Looking for a way to make sure that men and women have equal pay? The answer is cross-dressing. But before I go there, let’s talk about paint samples.
We are looking at the same paint sample and we are arguing.
I say it’s the most gorgeous blue I’ve ever seen. And he says: ‘‘That’s not blue, it’s green.’’
We discover there are 50 shades of grape. I think most are red and he thinks most are purple.
What we name things matters. It means we aggregate the conversation. We’re all on the same page, the same paragraph, the same sentence. Pay attention here!
Which is why a new survey from the Financial Services Institute of Australasia (FINSIA) should concern women everywhere. Men think everything is purple - but we see red. Let me give you some background of why point of view matters.
The Equal Opportunity for Women in the Workplace Agency, which released its research earlier this year, calculates figures from average weekly earnings, comparing full-time to full-time. Almost like-meets-like but we don’t know exactly what those full-timers do.
Those figures show the pay gap between men and women across Australian workplaces is nearly 20 per cent.
The FINSIA research is troubling for other reasons - the pay gap for those who work in financial services is 30 per cent, the widest in any industry; and the blokes who work there don’t care.
Or see purple where women see black.
Maybe I’m overstating but when men were asked in the FINSIA study if women were well-represented at senior levels in their organisations, a sturdy two-thirds of those surveyed said yes. And nearly two-thirds of women said no.
What are the facts? The EOWA figures show that women make up, ahem, a rocketing 12 per cent of chief executives overall - but barely scrape at 8 per cent in financial institutions. And the men surveyed thought that was the definition of well-represented. I guess that’s what it’s like, working in a parallel universe.
Those numbers tell us about the story today - but what about planning for the future?
When men were asked if promoting and advancing women were priorities, again two-thirds said yes. And two-thirds of women said no or weren’t sure.
Of course they weren’t sure. If there is one condition that’s endemic in organisations, it’s a lack of transparency about pay - and again, nearly three-quarters of the women surveyed said their companies were not transparent (the good news is that percentage has declined since the last time FINSIA did the survey in 2010). The blokes were pretty happy though - more than half thought the way pay worked in their organisations was crystal clear.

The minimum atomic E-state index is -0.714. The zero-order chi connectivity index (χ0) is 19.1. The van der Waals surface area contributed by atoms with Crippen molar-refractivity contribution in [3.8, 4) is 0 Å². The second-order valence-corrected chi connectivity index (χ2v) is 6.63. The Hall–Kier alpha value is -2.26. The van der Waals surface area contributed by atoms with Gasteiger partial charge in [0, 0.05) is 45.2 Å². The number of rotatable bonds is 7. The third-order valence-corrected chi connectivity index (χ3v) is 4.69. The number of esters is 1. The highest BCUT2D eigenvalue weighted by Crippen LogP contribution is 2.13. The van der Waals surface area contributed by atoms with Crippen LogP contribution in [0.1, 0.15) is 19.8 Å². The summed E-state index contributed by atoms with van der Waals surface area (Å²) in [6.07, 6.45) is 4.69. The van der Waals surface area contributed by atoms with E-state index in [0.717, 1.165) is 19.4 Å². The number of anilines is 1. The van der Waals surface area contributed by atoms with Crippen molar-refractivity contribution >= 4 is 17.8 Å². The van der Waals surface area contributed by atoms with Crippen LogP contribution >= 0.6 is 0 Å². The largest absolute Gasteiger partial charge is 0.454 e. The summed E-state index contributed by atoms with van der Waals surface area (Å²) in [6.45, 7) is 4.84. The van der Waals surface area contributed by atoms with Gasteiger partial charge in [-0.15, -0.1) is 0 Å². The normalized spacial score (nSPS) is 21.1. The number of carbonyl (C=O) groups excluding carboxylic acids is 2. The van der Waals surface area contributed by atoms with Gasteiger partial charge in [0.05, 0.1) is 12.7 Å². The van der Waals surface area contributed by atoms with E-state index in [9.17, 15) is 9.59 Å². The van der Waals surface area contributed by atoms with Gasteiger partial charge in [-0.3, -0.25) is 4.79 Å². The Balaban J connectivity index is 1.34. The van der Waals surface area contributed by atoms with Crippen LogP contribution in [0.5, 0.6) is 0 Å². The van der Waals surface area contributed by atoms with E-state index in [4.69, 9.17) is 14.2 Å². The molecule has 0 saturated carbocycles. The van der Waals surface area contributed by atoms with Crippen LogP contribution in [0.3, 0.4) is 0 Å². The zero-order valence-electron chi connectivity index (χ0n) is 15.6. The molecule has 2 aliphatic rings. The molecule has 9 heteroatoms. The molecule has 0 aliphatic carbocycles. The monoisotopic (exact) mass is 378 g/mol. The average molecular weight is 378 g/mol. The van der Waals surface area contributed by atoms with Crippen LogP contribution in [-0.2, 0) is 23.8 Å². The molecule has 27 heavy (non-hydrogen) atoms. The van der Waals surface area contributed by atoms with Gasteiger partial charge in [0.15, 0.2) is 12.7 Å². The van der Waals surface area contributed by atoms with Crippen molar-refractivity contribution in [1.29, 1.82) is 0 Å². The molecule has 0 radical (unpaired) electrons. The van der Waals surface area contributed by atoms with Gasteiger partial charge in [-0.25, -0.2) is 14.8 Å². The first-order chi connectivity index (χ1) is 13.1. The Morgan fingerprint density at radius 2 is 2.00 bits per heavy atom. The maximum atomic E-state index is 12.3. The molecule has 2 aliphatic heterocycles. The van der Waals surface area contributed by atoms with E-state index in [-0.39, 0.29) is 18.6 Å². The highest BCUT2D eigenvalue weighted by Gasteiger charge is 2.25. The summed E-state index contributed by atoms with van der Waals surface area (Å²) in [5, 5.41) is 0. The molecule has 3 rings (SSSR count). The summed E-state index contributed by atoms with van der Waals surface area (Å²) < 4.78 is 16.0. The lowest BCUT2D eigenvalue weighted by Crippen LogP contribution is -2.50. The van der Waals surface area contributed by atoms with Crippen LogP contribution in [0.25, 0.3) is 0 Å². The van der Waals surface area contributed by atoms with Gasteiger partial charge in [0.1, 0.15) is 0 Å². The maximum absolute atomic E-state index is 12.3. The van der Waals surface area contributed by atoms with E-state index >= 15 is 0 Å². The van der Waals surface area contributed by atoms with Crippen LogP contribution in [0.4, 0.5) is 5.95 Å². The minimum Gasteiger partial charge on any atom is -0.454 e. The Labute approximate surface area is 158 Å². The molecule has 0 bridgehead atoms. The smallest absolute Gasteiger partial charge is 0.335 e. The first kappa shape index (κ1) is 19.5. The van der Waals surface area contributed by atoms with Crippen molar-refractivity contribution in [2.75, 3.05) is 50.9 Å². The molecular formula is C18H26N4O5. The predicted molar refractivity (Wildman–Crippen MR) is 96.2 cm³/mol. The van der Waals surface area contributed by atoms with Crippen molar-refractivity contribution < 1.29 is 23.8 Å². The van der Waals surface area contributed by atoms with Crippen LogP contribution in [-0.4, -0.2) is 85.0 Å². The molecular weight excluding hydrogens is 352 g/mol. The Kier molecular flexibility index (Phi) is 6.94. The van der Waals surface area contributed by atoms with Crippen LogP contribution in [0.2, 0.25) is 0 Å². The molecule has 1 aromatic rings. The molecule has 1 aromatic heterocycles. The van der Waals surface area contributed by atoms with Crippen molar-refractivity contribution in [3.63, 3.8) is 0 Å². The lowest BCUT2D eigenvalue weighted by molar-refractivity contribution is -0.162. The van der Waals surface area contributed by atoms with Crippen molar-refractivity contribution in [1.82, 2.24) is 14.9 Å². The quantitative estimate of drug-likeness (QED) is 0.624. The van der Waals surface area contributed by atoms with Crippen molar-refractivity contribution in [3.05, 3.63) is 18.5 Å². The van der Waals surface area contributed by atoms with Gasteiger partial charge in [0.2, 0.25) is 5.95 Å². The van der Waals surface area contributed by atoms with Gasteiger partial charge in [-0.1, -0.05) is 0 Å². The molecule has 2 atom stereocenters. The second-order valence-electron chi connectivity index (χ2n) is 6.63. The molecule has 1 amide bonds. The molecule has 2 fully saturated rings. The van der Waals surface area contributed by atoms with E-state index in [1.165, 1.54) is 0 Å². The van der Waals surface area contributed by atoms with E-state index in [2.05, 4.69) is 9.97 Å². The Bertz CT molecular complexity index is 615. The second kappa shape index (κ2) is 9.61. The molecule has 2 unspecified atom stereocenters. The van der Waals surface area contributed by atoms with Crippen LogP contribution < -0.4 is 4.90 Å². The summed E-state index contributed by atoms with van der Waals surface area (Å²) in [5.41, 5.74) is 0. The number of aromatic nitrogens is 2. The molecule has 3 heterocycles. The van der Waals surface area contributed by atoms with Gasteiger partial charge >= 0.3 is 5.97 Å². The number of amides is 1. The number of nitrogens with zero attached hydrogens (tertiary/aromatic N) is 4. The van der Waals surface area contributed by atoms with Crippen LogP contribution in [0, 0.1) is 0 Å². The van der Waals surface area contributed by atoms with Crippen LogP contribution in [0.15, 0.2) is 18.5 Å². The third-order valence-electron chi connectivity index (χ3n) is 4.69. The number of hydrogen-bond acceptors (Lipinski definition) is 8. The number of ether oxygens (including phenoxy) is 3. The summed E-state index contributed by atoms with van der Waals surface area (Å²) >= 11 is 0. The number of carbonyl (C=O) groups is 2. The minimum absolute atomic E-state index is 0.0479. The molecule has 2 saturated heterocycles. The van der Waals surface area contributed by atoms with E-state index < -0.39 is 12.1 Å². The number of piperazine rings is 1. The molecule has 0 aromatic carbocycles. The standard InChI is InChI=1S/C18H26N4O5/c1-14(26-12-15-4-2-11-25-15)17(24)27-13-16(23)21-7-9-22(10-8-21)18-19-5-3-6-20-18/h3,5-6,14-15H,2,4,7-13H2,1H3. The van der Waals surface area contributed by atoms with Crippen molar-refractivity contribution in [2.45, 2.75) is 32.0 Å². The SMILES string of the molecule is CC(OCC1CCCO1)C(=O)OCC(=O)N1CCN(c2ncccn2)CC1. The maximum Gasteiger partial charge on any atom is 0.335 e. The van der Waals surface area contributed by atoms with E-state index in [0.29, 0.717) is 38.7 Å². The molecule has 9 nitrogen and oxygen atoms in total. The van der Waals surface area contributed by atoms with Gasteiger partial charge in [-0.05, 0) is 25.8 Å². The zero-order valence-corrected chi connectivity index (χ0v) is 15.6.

So, if we know that gender equity works for management (and there are many academic studies that show an improvement in corporate governance when women sit on boards), why isn’t there a better trickle-down effect?
It may be the pie phenomenon.
Leslie Cannold, ethicist and novelist, says it works like this: men start to see that women are equal in organisations well before that equality happens. She says research about perceptions reveals that as soon as women get to around one-third in numbers, men think women have reached 50 per cent.
Which is why when I told Cannold about the FINSIA research finding that men thought women were well-represented at the top, she started laughing. It’s the pie syndrome. The women have a third of the pie - but the men overcompensate and assume it’s more.
'’Then men start saying that women are dominating, that it’s an advantage to be a woman,’’ she says.
But the other obvious answer is that men can’t live the female experience. As Cannold says, there have been so many examples of why it’s good to have a go in someone else’s shoes - and she cites the examples of the way in which teenagers are turned off early parenthood when they have to take care of an egg for days on end. And perhaps it’s true that when chief executives go on the CEO sleepouts, they have some idea of what it’s like to be homeless.
Which is why I think I have an answer for pay equity in organisations everywhere.
I’m going to pitch a new reality show to the makers of Undercover Boss. And before I even get to that pitch, I’m going to write to the blokiest of blokes who run banks and other financial institutions in Australia, Cameron Clyne, who runs NAB. Easily 180 centimetres.
Because it’s up to the top to fix the bottom - the FINSIA figures say that 80 per cent of men think legislated targets to fix gender equity will only encourage the idea that women will be promoted because of their gender, not their ability. And two-thirds of men think women now have the same opportunities as they do. Women, at 20 per cent, are not convinced.
Back to Mr Clyne. I’m going to take him shopping and buy him a pair of Christian Louboutins; wouldn’t he be a killer in heels? And then I’m going to suggest that he and his male colleagues spend a bit of time walking the walk.